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by Audrey MacIver
18 November 2020
Associate feature: Delivering a green recovery

Associate feature: Delivering a green recovery

A quick look at Twitter never fails to disappoint in demonstrating how the Highlands and Islands continues to punch above its weight in the transition to net zero.

Another world first in Orkney – combining flow battery technology with tidal energy to produce continuous green hydrogen at EMEC. Orbital Marine Ltd is sharing its expertise in innovative tidal energy devices on the European stage. And Simec Atlantis, alongside Asturfeito, has secured a €1m grant to advance their tidal turbine performance, which is surely good news for the future of MeyGen in the Pentland Firth – the world’s first large- scale tidal array.

And with just a year until COP26 in Glasgow, showcasing our contribution to addressing climate change is very much to the fore in HIE. Our focus is even stronger with such a policy-rich environment on green recovery. We are determined to play a lead role not only in supporting resilience in the short term, but to ensure that the longer-term recovery is firmly rooted in enabling a just and fair transition to net zero.

Scotland’s next generation of offshore wind farms, enabled via Crown Estate Scotland’s ScotWind leasing round, represent an estimated £8bn investment opportunity and potential to deliver more than enough green electricity for every household in Scotland. Equally, they have the potential to be a key economic driver for the Highlands and Islands and Scotland.

Yes, we are very aware of the challenges and the fierce global competition in offshore wind manufacturing, but we remain optimistic for more local jobs and benefits. Early intense collaboration by developers, port owners, and the supply chain, via strong leadership groups such as the Scottish Offshore Wind Energy Council, and overwhelming industry commitment to offshore wind clusters such as DeepWind and Forth and Tay provide very good reason for such optimism.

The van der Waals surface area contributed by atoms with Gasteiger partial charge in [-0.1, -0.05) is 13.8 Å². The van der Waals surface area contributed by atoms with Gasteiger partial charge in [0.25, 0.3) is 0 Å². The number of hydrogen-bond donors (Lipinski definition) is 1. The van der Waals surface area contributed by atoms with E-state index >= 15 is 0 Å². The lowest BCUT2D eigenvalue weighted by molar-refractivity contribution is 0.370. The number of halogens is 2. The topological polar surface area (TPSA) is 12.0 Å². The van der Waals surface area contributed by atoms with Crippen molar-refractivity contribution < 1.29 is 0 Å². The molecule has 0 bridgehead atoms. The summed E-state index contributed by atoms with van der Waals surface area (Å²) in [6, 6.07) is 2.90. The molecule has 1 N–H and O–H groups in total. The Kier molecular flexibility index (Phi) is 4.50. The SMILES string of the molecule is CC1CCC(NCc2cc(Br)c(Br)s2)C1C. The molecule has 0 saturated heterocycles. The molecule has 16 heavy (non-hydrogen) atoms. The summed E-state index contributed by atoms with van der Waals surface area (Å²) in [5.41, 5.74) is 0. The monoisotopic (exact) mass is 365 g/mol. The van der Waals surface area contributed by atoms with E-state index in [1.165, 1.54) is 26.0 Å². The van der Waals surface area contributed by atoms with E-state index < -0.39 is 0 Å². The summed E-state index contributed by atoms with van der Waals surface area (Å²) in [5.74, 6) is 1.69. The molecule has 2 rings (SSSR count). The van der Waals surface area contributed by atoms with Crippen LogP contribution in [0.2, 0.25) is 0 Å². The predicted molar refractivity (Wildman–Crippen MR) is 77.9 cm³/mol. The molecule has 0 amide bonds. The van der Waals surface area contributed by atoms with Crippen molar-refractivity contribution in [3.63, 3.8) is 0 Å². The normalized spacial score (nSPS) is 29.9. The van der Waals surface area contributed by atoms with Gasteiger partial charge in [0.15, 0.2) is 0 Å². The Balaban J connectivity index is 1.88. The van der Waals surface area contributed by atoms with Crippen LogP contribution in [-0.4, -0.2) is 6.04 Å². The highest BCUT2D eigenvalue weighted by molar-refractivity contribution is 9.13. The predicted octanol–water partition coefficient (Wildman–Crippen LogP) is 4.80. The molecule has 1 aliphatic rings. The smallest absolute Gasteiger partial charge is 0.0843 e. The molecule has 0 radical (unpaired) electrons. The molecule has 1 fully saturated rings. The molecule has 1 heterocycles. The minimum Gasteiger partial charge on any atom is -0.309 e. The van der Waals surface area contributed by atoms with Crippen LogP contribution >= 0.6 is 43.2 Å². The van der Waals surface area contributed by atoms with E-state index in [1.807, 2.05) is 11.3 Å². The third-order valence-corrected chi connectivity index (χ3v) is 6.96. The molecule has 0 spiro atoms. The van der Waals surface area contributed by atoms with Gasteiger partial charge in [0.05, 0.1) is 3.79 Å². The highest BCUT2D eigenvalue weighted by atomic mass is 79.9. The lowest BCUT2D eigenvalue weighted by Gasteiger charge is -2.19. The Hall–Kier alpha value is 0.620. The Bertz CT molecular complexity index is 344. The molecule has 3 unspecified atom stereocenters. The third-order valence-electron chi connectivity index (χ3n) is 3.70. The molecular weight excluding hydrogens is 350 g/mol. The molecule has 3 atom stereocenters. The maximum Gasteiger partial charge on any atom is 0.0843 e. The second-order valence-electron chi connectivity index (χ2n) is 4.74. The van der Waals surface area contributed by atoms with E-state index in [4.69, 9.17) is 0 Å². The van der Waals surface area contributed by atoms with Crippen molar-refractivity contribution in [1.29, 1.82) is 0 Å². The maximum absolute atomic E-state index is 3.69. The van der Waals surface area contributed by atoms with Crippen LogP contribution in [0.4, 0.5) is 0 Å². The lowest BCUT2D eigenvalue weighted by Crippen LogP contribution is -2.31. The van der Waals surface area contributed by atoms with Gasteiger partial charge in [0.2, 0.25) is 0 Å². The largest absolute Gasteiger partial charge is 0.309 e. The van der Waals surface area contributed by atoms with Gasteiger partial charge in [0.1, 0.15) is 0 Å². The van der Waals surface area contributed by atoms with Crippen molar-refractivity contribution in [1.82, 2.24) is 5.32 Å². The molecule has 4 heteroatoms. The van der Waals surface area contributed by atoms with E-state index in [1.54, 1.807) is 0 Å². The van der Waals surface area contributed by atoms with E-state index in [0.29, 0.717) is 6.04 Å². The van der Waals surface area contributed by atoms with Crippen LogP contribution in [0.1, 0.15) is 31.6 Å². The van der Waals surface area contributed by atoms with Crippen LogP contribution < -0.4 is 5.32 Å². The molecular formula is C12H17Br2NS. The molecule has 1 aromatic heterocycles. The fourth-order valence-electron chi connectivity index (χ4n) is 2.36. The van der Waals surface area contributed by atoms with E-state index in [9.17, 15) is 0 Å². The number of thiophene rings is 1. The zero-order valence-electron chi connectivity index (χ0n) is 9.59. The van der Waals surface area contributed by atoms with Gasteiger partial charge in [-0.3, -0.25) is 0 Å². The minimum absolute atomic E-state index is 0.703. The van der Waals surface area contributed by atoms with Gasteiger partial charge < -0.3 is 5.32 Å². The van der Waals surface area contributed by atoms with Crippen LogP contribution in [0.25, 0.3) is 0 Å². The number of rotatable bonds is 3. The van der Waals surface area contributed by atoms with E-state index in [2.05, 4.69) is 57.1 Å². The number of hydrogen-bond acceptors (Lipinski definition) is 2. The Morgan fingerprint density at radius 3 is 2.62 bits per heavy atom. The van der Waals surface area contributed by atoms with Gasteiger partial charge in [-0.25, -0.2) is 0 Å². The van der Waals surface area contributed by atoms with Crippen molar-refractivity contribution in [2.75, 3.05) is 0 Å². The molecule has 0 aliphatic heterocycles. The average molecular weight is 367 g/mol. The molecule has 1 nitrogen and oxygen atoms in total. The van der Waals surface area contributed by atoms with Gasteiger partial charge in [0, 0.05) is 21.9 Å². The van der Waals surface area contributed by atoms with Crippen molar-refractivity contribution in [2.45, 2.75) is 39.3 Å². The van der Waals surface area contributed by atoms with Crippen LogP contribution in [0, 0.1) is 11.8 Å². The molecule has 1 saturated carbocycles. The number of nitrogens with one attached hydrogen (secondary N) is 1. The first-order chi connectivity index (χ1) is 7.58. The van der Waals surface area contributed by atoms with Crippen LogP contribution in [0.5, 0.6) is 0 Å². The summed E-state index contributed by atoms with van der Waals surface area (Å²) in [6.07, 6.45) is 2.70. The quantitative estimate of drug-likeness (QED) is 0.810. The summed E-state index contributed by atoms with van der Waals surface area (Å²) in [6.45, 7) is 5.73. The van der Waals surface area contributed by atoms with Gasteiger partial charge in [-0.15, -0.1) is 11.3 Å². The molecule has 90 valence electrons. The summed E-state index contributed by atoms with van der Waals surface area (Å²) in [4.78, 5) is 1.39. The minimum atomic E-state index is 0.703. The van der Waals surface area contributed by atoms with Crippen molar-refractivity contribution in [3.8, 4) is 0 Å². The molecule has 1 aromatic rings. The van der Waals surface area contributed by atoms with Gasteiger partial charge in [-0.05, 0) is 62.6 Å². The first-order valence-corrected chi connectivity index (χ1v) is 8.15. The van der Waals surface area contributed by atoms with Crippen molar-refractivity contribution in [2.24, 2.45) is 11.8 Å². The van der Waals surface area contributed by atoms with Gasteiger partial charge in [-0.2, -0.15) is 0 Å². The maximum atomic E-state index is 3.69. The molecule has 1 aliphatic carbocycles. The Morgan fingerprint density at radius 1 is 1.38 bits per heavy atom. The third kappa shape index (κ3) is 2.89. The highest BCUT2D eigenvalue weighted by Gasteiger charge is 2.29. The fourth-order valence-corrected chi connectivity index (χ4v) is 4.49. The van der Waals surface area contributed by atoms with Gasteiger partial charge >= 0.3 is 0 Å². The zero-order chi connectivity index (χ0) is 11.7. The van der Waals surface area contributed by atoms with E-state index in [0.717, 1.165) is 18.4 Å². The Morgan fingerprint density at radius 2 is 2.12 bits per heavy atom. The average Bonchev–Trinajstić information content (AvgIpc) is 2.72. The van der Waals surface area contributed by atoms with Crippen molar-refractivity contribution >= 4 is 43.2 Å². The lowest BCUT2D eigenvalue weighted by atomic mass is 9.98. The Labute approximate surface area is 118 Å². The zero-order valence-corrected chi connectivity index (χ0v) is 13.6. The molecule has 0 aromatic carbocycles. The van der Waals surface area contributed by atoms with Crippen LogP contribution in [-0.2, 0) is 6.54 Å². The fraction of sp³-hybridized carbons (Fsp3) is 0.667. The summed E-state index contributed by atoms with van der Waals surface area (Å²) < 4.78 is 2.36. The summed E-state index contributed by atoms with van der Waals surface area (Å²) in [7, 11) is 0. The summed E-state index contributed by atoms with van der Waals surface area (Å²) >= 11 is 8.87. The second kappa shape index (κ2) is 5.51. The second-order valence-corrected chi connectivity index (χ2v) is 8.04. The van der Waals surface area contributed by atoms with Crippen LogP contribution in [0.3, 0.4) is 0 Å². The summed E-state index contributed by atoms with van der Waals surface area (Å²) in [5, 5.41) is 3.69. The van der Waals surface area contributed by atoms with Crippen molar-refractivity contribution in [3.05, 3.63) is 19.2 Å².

The opportunities go beyond how we generate our power. How we heat our homes and businesses needs transformational change. The challenge is immense but with the right stimulus, the market will respond. New and diversified businesses will lead on the manufacture, installation and maintenance of new kit, such as heat pumps or hydrogen compatible boilers. Greater energy efficiency in our buildings will reduce overall consumption and costs.

In transport, we are already witnessing a marked increase in electric vehicles (EVs) and associated charging infrastructure. Consumer aspirations combined with continued advances in battery and rapid charging technologies will accelerate this trend. In a mostly rural region with a largely dispersed population and around a hundred inhabited islands, EVs can only be part of the solution so we continue to work with partners to advance low carbon alternatives in air and ferry transport too.

The success in decarbonising energy now must translate to other sectors and, with partner organisations, we will support them on this journey. The diversity of the region and its natural capital presents particular opportunities associated with, for example, peatland restoration, marine biotech, and land management.

So, although we face huge challenges, the focus on net zero and a green recovery will be instrumental in overcoming these. The innovation, commitment and determination witnessed in marine energy is, we believe, replicable and gives us confidence that the region will indeed continue to punch above its weight across all aspects of the transition to an economy based on net zero emissions.


Audrey MacIver is director of energy and low carbon, Highlands and Islands Enterprise (HIE)

This piece was sponsored by Highlands and Islands Enterprise (HIE)


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